9. “Surely if Amazon wanted to drive out the competition then they would pursue the potential customers that own non-Kindle devices, right?”

    And of course Kindle does just that with Kindle apps for Macs and mobile devices.

    And why does it not sell ePub titles? Can you say proprietary?

    1. Of course I can. There’s the proprietary Adobepub format, the proprietary Applepub format, the other proprietary Adobepub format only used on Barnes & Nobelpub books…

  10. Love your list of Amazon competitors. All giant corps. And BN going going gone. Meanwhile bookstores nationally are being wrecked by Amazon pricing specifically, underwritten by Wall Street.

    Like California big ag growing rice in the desert with federally funded water. And putting Midwest growers out of business.

    Nothing wrong with that? Right?

    1. The big publisher’s requirement to use DRM keeps anybody smaller out of the business. Setting up a reliable DRM server costs a lot of money, and that keeps small businesses out.

  11. I’m so tired of the Amazon’s evil predatory pricing is destroying bookstores stuff. The big box stores, with the giddy assistance of publishers, did a whole lot more damage to independent bookstores pre-ebook than Amazon has. The number of independent bookstores actually grew last year for the first time in a long while, in my opinion likely due to the vacuum created by Borders and B&N’s slow demise. Last I checked, Amazon’s still out there plugging away.

    Even so, bookstores have inherent disadvantages competing with Amazon that have nothing to do with price. They have a necessarily limited supply, Amazon’s is basically boundless. They have very high physical infrastructure costs relative to the space they use compared to Amazon. One out of every five books bought in this country is an ebook, a shift in buying habits that moved customers away from the products they sell. And the convenience factor of ordering what you want and either having it shipped to your door or beamed to your device can’t be matched by a store that requires customers to come to them.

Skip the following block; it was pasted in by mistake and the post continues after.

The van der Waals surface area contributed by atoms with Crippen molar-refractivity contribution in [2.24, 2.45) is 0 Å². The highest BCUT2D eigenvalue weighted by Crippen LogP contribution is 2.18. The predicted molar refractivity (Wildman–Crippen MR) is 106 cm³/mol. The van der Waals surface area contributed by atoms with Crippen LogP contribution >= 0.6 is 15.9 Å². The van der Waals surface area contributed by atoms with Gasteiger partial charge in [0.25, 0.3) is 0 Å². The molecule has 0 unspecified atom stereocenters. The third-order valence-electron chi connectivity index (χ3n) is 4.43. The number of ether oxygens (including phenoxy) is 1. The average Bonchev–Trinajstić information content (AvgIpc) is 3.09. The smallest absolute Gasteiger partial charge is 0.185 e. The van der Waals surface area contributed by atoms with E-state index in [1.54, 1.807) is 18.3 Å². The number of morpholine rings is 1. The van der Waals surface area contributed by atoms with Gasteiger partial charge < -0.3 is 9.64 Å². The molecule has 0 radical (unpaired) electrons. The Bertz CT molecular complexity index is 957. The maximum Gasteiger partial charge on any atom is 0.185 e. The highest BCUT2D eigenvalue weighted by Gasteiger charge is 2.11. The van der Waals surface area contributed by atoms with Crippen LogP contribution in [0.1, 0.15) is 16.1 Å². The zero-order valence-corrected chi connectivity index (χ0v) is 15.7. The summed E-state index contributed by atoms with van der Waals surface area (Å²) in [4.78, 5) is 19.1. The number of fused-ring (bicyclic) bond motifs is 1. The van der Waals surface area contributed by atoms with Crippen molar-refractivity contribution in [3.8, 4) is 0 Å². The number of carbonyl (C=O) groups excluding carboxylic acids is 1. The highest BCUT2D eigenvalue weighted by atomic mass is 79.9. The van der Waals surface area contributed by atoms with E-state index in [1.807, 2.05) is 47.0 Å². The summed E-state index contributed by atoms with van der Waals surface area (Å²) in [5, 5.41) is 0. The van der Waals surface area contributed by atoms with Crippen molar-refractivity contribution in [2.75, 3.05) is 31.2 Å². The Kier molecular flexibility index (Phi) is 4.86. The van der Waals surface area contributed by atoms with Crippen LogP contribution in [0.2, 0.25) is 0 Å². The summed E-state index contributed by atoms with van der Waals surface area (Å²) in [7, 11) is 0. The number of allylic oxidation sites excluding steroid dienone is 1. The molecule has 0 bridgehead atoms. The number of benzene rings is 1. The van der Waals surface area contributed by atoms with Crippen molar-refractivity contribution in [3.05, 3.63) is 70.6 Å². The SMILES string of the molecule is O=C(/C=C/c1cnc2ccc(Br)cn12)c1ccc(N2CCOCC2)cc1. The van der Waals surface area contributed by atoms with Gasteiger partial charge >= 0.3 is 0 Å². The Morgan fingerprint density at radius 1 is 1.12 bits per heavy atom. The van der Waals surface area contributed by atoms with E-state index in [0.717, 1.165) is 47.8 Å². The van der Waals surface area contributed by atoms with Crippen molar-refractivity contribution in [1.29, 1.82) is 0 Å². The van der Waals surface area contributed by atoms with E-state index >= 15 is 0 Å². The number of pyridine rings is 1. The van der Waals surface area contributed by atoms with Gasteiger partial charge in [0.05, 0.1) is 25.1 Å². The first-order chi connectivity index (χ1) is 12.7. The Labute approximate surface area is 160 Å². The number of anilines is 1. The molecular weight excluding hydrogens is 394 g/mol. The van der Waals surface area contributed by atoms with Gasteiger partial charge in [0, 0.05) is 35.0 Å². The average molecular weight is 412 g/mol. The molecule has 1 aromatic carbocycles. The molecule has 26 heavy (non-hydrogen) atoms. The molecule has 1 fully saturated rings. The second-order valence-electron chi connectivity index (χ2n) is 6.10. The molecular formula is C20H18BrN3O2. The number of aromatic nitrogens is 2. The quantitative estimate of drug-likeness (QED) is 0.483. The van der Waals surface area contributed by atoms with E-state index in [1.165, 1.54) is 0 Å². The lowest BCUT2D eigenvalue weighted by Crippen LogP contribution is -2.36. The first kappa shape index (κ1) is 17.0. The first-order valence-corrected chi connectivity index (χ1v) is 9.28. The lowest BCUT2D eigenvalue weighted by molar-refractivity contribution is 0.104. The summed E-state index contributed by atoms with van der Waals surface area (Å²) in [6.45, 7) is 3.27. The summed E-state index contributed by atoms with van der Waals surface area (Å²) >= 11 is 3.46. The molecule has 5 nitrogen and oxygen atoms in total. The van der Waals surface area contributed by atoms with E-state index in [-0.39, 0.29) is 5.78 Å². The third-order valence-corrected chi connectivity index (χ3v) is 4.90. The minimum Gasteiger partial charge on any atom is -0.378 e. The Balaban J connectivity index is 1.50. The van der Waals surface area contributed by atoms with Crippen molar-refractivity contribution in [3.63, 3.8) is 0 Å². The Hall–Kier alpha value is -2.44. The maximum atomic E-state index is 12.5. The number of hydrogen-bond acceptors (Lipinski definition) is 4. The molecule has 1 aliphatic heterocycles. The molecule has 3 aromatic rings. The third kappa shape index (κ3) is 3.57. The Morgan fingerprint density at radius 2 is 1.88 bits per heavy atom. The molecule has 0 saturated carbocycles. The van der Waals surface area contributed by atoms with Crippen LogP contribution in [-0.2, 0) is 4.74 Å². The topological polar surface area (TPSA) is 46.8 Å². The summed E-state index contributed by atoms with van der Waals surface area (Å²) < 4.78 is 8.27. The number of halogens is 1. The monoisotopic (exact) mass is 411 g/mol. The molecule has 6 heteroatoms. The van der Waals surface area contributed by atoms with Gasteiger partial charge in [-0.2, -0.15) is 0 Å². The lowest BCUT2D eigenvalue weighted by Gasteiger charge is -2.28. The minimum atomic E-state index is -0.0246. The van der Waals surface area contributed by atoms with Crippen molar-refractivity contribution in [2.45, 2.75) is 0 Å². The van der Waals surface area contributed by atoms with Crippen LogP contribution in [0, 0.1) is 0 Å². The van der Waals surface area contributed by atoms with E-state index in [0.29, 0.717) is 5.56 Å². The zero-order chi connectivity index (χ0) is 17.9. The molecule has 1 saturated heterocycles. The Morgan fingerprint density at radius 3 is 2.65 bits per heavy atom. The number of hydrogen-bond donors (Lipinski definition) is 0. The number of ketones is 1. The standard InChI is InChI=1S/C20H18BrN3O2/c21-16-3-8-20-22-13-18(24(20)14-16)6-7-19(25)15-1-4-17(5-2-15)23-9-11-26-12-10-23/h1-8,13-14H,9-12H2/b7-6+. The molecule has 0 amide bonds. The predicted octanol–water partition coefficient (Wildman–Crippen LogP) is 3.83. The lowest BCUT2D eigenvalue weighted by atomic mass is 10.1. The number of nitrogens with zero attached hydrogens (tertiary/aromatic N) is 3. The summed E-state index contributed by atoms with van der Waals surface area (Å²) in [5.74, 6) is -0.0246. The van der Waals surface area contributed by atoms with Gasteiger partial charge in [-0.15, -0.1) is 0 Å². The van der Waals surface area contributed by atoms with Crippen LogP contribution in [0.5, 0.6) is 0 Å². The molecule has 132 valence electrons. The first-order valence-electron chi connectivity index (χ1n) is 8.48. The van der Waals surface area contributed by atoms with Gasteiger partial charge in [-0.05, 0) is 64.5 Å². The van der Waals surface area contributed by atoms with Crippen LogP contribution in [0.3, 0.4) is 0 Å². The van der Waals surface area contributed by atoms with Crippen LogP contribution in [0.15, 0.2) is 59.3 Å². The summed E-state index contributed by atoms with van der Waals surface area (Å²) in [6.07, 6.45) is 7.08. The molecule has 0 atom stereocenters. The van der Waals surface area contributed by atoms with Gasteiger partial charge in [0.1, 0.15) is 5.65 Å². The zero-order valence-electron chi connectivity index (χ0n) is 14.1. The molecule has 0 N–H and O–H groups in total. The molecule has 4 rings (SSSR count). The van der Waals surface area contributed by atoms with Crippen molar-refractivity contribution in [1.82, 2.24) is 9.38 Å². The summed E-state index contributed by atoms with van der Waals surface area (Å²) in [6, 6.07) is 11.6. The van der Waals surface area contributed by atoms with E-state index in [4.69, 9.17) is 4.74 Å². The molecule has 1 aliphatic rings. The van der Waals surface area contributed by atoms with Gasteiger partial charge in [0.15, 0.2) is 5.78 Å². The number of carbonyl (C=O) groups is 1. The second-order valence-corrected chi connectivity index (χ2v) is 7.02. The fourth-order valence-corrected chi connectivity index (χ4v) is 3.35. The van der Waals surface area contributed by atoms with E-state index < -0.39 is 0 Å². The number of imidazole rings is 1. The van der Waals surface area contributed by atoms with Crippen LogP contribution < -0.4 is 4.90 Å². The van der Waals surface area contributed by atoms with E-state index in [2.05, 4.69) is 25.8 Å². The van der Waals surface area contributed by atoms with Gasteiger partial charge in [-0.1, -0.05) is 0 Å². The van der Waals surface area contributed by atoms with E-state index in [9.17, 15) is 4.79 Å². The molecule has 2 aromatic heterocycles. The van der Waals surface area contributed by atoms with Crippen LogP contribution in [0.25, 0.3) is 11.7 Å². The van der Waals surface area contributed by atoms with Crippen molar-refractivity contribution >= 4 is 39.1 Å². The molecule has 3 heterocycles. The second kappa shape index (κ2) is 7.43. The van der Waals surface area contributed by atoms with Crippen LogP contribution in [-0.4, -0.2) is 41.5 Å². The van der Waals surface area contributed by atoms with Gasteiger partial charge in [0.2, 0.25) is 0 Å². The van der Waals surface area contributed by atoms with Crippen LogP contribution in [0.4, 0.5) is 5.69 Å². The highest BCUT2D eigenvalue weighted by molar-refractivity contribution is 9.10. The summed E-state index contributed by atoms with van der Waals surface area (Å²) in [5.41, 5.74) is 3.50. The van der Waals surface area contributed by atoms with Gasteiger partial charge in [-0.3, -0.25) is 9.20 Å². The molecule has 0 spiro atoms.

There’s ways around every one of these issues and the good bookshops that will survive are figuring that out. The ones that scream “no fair!” and behave like its still 1995 won’t. All of these are serious competitive challenges to physical bookstores that have nothing to do with Amazon’s pricing strategies. To claim that supposed predatory pricing is to blame is a very shallow point of view that willfully ignores market-based changes that must be dealt with.

    Just like when the farmers who lived along the Nile faded out when the river dried up and changed course, when the stream of commerce shifts, those who drew on it for survival will either migrate to new waters or blow away as their sales dry up. It’s the free market circle of life, not some evil Amazon plot for domination.

  12. In the chapter “Pitiful, Paltry” in The Battle of $9.99, Kindle VP of Content David Naggar testified that the purpose of Amazon’s $9.99 titles was exactly this: get people hooked on a new book, then entice them to buy backlist titles that weren’t so discounted.

    But publishers couldn’t seem to get past the whole, “They’re devaluing our books! Aaaah!!!” thing.

    1. They still haven’t.
      Never mind that the $9.99 price only applied temporarily and only to a handful of books at a time. Or that Walmart and Target did the same to hardcovers during their price war.

  13. A loss leader and predatory pricing look the same on the shelf. The difference is in the intent.

    You say there are more competitors to Amazon now, but Amazon controls an increasingly greater share the market.

    You cite Amazon not utilizing epub as more proof Amazon is not using predatory pricing. Amazon is using its own format to control the market by keeping it in its proprietary garden. This is no proof against predatory pricing. The two are compatible.

    Overall, I find your article way off.

    1. Amazon controls an increasingly greater share of the market?
      Uh, for the last year the conspiracy apologists have been wearing the Price Fix *took* market share from Amazon and so the Price Fix was good.

      As for proprietary gardens, Apple has one, so does B&N, and Kobo. They are smaller but they too have lock-in. And adobe. Don’t forget Adobe’s proprietary DRM!
      Proprietary gardens are all the rage these days.
      All the popular kids are doing it.